Reds select Leake

With the eighth overall selection in the 2009 First-Year Player Draft on Tuesday, the Reds picked right-handed starting pitcher Mike Leake from Arizona State University.

“I didn’t know they were that interested,” Leake said on a conference call Tuesday night. “I’m grateful and happy that they were that interested.”

Leake, a 21-year-old junior, was 16-1 with a 1.36 ERA in 17 games (16 starts) for the Sun Devils this season. In 132 2/3 innings, he had 21 walks and 150 strikeouts. Arizona State is currently participating in the College World Series.

Here is what Reds senior director of scouting Chris Buckley had to say about Leake:

“He’s a very polished college pitcher with four pitches. The numbers are just off the charts. He’s a very good baseball player. He’s one of their better position players. This guy hit the ground running in college.”

“It’s his command and how polished he is. He throws four pitches for strikes. He can throw them at any time. He’s an outstanding fielder. He has an outstanding pickoff move. He has all the intangibles that good pitchers have.”

Leake’s four pitches are a fastball, curveball, slider and changeup. His fastball runs 88-93 mph and can touch 94 mph. He’s smaller pitcher listed at 6-foot and weighs 180 pounds…but Leake admitted his media guide exaggerated a little. He’s actually 5-10 1/2.

“It’s always been a thing that’s haunted me,” Leake said of his size. “I don’t let it get to me that much. I know all you have to do is show what you’re capable of and it will pay off in the end.”

Because ASU is still playing, negotiations to sign Leake have to remain on hold until his school is finished. He did not sound as though he wanted talks to drag out all summer.

“I will be ready to do it once our season is over,” Leake said. “The sooner we can get it done, the better. We can build a better relationship that way instead of going back and forth at each other with different negotiations.”

As for where he could start, Buckley did not commit to a Minor League level. His innings count indicates he won’t likely be rushed up the system this year if he does sign before the Aug. 17 deadline.

“This is a guy that’s 16-1 so he’s pitched a fair amount of baseball this year,” Buckley said. “You don’t want to rush him or put him in a situation where he could get hurt.”

Leake has a MLBlog already…check it out.


Here are the other Day 1 Draft picks by the Reds:

Compensation round, 43rd overall, RHP Brad Boxberger, USC.

Round 2, 57th overall, SS Billy Hamilton, Taylorsville HS, Mississippi

Round 3, 88th overall, LHP Donnie Joseph, Univ. of Houston

Here is the link to my wrap-up story on



Obviously, it takes dozens and dozens of scouts for an organization to comb through thousands of eligible players and watch their games, do interviews, etc. It’s one of the most unsung parts of the industry.

For fans, anybody taken after round one (and even some of the first-round guys) will garner shrugs because no one but their parents and those scouts know who they are.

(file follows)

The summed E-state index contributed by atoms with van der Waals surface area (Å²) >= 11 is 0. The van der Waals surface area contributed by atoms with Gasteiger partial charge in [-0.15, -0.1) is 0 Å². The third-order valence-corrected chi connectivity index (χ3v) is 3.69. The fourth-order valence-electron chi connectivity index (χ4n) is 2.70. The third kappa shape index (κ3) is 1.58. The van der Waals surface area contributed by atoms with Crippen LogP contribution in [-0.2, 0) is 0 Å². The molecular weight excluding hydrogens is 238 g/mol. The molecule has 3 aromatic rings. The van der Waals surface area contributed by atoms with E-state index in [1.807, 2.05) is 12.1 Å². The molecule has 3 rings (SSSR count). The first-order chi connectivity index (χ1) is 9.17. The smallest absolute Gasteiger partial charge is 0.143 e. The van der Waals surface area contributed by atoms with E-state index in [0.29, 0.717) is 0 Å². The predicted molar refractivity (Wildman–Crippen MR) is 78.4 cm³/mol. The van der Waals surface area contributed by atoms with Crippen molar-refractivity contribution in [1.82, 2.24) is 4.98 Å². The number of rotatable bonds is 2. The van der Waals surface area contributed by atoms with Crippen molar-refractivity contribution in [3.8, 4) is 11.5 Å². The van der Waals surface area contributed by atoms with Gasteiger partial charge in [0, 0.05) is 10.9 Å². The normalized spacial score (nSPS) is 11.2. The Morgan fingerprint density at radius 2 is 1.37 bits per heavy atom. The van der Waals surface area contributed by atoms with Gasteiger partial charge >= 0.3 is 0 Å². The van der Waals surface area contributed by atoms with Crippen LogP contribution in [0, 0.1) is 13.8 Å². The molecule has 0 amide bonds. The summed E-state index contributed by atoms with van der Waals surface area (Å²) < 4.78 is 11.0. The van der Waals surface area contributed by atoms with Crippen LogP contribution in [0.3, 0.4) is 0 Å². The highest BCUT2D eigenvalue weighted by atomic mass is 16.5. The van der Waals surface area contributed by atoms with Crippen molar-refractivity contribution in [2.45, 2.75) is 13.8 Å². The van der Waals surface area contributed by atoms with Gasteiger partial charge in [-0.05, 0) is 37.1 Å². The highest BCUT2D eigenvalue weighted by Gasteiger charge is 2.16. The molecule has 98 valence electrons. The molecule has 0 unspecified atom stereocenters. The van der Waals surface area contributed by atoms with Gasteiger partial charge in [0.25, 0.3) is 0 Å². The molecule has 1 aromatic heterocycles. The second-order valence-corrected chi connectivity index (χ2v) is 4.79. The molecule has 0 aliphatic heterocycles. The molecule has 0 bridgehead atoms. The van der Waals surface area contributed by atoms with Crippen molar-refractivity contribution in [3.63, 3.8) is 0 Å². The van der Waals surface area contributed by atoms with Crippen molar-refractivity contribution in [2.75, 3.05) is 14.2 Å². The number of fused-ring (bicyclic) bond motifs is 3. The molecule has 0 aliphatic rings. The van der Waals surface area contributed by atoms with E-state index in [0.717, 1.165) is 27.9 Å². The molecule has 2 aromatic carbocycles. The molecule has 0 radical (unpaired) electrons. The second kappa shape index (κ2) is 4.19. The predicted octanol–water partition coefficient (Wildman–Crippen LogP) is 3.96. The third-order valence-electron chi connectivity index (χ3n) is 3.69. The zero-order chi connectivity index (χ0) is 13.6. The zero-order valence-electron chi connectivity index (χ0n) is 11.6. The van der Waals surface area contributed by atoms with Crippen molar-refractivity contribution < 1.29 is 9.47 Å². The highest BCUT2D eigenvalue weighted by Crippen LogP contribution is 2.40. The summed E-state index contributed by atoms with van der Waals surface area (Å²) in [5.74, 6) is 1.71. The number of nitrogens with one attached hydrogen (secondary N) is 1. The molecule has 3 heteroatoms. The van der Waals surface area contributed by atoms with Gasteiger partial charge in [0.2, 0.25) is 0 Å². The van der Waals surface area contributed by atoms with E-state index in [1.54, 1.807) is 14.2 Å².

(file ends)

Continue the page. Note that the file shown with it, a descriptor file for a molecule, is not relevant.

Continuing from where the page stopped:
Researching a story I did for Day 2 of the Draft, here are some players on the current Reds 25-man roster that were late round picks.

No one on the Reds epitomizes late, late round success better than reliever Daniel Herrera. The lefty was a 45th round selection (1,345th overall) by the Rangers in 2006.

  • RHP Jared Burton was taken in the eighth round (248th overall) in 2002 by the A’s.
  • OF Chris Dickerson was a 16th round pick (471st overall) by the Reds in 2003.
  • RHP Carlos Fisher was the Reds’ 11th round pick (332nd overall) in 2005.
  • Outfielder Jonny Gomes was the Rays’ 18th round (529th overall) selection in 2001.
  • IF/OF Jerry Hairston Jr. was taken by the Orioles in the 11th round (345th overall) in 1997.
  • Reds ace Aaron Harang was a 1999 sixth round pick by the Rangers (195th overall).
  • SS Paul Janish was a seventh round (138th overall) of the Reds in 2004.
  • RHP Mike Lincoln was taken by the Twins in the 13th round (367th overall) in 1996.
  • RHP Nick Masset was an eighth round (244th overall) of the Rangers in 2000.
  • OF Laynce Nix was taken in the fourth round (124th overall) in 2000 by the Rangers.
  • IF Adam Rosales was the Reds’ 12th round pick (362nd overall) in 2005.

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Well, we’ve certainly been lucky to have the Rangers drafting pitchers for us the last few years. Herrera, Harang and Masset; and Volquez, if the Rangers drafted him, too. A third of our staff! Regarding Leake’s stature, who are some successful, short pitchers these days? Isn’t Pedro Martinez under 6 feet? You don’t have to be 6’5″, do you?
— Max

Tim Lincecum is 5-11 and is only the reigning NL Cy Young winner. Greg Maddux, who Leake admires a lot, is 6-feet tall.

Another thought: 132 innings in 17 appearances. First, I had no idea collegians played so many games; and second, if he got 35 starts in a pro season, we’re lloking at someone who might eat up 250-275 innings. Riddle me this. How do his college numbers compare with Homer Bailey’s (I don’t even know if Homer played college ball)?

hey, Texas just drafted Ruben Sierra. Is tha R. Sierra’s son? Is it possible? If so, the years are really flying by.

It’s amazing the feat that Daniel Herrera has accomplished in 2 years and how late he was drafted. Any idea on how many players from the 2006 draft are currently in the majors?

Bailey was taken out of high school. As for Herrera, he’s beaten a lot of ’06 first-rounders to the Majors, including Reds’ first pick Drew Stubbs.

Lincecum, Kershaw, Longoria, Scherzer and Hochevar (overall #1) are among those from ’06 draft that are in or have been in the Majors.

I heard Leake is a good player.
I think he will do well for the Reds.

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